Twin brothers Francois and Louis Moutin are in sync with jazz
Reaching one of the leaders of the hot international jazz quartet Moutin Reunion is not particularly difficult, it's just a bit confusing.
The group's manager told me that the drummer, Louis, pronounces his name the French way: Louie. Then he gave me a New York City phone number.
I called and asked for Louis, pronouncing it perfectly.
"Do you mean Francois?" said a female voice, laughing.
Moutin Reunion is fronted by identical twins Louis and Francois Moutin and even their manager seems a bit confused. For the record, Louis lives in Paris; Francois, the bassist, lives in New York. They were born three minutes apart, but as a rhythm section they are as together as it gets. In fact, critics have called their stage communication "telepathic."
"When you grow up with a twin brother you play every game together and you beat the shit out of each-other," says Francois. "We shared so many things together that everything became a game and music was probably the deepest of them all."
A favorite at the 2005 Rochester International Jazz Festival, Moutin Reunion will be returning Friday, September 8, for a show at WaterStreetMusic Hall. Saxophonist Rick Margitza and pianist Pierre De Bethmann round out the quartet.
The Moutin brothers, 44, grew up in the suburbs of Paris and were immersed in jazz. Their parents, both of whom worked for fashion magazines, were big fans of the genre.
"We had an exhaustive record collection, from the early players, Jelly Roll Morton and Bix Beiderbecke, to John Coltrane in the 1960s," says Francois. Their mother played piano and a little guitar.
Those two instruments became the twins' first; Louis on piano, Francois on guitar. But that didn't last long.
When they were 7 their father took them to see the blues singer, Memphis Slim.
"Louis was drumming on the table where we were sitting," says Francois. Memphis Slim could have said, 'Hey, please don't play,' but I think he just had fun playing with that 7-year-old kid. At the end of his set, he walked over to our table, shook my brother's hand and said, 'Hey man, you're a drummer.'"
By the age of 9 the twins were fans of Oscar Peterson. When Francois discovered that his trio was coming to Paris, he asked if they could go. His father got them first row seats.
"Of course Oscar Peterson was great, but when we saw them play live, what Ray Brown was doing on the bass really struck me. Oscar was leaving him a lot of space to solo."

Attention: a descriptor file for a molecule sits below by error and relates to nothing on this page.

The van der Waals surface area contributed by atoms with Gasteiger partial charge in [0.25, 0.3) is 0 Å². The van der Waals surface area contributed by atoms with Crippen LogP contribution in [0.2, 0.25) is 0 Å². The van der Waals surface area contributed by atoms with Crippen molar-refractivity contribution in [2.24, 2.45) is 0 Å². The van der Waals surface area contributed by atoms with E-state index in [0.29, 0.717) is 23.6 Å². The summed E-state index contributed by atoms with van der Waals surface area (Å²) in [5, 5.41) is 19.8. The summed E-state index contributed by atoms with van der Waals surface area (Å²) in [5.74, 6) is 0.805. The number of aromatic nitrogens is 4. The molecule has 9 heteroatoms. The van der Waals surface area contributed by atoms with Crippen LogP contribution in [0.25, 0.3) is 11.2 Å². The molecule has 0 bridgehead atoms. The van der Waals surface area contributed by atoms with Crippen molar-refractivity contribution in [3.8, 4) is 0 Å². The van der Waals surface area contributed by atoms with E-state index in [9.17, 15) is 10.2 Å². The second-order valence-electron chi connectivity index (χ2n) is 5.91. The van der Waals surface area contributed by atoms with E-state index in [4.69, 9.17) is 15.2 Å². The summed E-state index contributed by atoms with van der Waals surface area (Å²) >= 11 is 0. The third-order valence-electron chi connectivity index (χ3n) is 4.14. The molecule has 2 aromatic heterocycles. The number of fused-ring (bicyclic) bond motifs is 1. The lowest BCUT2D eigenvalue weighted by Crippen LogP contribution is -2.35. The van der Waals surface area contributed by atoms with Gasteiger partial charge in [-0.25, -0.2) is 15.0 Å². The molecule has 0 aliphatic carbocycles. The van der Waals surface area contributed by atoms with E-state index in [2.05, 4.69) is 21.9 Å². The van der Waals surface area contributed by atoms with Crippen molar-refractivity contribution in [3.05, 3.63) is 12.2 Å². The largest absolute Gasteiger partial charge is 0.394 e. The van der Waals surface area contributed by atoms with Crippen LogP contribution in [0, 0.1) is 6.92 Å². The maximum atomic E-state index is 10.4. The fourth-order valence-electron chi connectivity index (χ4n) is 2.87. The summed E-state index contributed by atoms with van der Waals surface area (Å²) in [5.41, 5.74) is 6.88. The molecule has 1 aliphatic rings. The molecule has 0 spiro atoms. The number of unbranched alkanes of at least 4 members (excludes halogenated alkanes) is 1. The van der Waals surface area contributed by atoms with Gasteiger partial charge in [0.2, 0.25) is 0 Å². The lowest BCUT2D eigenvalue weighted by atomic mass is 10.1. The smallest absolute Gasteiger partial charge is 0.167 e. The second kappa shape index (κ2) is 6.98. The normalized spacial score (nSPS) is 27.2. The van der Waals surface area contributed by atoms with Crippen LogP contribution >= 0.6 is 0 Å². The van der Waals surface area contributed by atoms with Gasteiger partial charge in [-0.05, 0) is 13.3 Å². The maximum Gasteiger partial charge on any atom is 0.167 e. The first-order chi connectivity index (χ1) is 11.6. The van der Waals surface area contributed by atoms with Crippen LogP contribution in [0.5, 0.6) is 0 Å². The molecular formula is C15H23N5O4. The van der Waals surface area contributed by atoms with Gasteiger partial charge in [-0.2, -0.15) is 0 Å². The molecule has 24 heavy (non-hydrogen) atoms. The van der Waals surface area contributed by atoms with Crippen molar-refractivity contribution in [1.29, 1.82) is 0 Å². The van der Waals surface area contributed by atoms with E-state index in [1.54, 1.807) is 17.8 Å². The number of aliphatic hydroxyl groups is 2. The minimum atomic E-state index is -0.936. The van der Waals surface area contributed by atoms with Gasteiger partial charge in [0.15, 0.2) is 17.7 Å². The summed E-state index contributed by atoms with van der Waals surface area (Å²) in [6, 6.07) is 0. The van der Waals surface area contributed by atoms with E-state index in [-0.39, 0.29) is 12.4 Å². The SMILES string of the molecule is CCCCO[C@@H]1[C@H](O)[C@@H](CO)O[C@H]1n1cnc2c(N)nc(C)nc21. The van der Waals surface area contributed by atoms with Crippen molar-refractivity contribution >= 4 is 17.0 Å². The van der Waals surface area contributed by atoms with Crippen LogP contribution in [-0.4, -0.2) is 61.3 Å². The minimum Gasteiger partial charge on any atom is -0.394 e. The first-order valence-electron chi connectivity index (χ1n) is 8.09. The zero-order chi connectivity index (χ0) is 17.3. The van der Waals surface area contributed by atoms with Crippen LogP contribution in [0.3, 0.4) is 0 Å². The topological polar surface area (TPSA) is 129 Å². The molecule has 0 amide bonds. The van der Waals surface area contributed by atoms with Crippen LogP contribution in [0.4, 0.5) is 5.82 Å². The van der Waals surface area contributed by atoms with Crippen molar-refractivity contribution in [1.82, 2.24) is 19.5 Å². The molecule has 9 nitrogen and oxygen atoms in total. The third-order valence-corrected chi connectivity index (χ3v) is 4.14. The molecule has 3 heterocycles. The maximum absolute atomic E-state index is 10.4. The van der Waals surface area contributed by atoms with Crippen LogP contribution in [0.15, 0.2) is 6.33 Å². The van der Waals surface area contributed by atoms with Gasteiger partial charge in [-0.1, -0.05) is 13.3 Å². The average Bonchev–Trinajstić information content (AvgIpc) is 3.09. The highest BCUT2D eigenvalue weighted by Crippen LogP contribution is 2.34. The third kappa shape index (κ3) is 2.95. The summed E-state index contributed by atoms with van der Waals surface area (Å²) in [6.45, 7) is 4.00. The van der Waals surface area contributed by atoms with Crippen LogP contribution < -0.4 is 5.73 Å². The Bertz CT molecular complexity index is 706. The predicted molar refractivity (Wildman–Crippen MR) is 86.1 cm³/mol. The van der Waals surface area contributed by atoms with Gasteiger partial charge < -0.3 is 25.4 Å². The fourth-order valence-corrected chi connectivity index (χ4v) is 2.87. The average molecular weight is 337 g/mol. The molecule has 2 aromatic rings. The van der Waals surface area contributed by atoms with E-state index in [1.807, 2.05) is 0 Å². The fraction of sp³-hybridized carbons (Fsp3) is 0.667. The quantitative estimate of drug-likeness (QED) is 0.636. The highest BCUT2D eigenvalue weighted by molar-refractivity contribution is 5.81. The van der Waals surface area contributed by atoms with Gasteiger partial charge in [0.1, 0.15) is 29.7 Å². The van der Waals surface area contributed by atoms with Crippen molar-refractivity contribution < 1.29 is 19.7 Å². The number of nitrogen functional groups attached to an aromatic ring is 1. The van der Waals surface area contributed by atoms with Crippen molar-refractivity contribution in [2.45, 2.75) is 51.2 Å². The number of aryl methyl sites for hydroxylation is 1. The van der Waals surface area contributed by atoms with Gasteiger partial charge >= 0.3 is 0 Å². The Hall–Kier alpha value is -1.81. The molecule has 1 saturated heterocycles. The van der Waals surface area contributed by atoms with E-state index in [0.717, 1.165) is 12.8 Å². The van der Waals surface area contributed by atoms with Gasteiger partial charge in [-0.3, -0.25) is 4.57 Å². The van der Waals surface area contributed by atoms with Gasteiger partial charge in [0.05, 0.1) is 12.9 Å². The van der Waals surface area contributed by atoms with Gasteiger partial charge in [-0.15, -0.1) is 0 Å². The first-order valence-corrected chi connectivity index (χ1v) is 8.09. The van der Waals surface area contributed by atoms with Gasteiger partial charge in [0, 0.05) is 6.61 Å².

As teenagers and into their 20s they progressed as bassist and drummer, but music wasn't their only interest. The twins were no slouches academically. Francois eventually earned a doctorate in physics. He insists that his brother Louis, who has a masters degree in mathematics, is even more gifted in physics.
"We did that by passion too," say Francois. "The common point would be intuition; jazz, physics and math all involve a lot of intuition."
Francois is aware that he could be making more money if he had pursued a career in physics. He also knows he's having a more satisfying life because he did not.
"Each of us had to decide on his own whether he was going to do music or physics, math or science. But I think the fact that there were two of us helped us make the right choice, which was to do what was more risky, but to choose what we would have regretted all of our life if we hadn't chosen it."
Although there have been many exceptions, including drummers Art Blakey and Max Roach and, more recently, bassist Dave Holland, it is not common for bassists and drummers to lead groups.
"For us it's very exciting," says Francois. "It would be easier to be sidemen, with people calling you once you are established. But you don't get to write your own tunes."
Every Moutin Reunion album includes one track that is simply a bass and drum duo. If that sounds non-melodic, you haven't heard the Moutins. On the Red Moon CD there is a beautiful rendition of "Beyond the Sea." On the latest, Something Like Now, it's "Bird's Medley," a wonderful compilation of Charlie Parker tunes.
The album's title tune, "Something Like New," by Louis, is a complex composition written in a manner that recalls Dave Brubeck's time signature experiments of the 1960s.
"Louis is able to play two tempos at once; six bars of one tempo equals eight bars of the other. He practiced that and thought, Maybe I can write something with this. He found that a Joe Zawinul-like melody fit perfectly."
The album is also filled with wonderful solos by the other two quartet members.
Before joining Moutin Reunion tenor saxophonist Rick Margitza had played with Miles Davis and recorded eight albums as a leader, three on Blue Note. He encountered Francois at a late-night gig.
"We were doing rhythm experimentation that most people were scared of, but he brought his sax and usually played the third set with us. He was pretty much the only one who could really handle it. When our saxophonist quit, I went to Rick and asked him to join," Francois says.
Pianist Pierre De Bethmann has recorded six CDs as a leader, four of them on Blue Note. His introduction to the group also came through musical communication.
"I was at a garden party, cooking some things on the barbecue," says Francois. "I started improvising a Charlie Parker thing and this guy starts singing behind my back and we sort of jammed for a while. I lost contact for many years, but next time I heard about him he was leading a trio, Prysm, and recording for Blue Note. He has great energy, musical and human. When our last pianist left Louis and I both agreed to ask him."
Moutin Reunion is the first of a series of jazz shows at WaterStreetMusic Hall. All of the jazz shows will have seating.
Moutin Reunion Quartet plays Friday, September 8, 8 p.m. at WaterStreetMusic Hall, 205 North Water Street. $20 in advance, $23 day of show ($10 discount with student ID). Tickets at ticketmaster.com or Aaron's Alley (no service fee). 546-3887.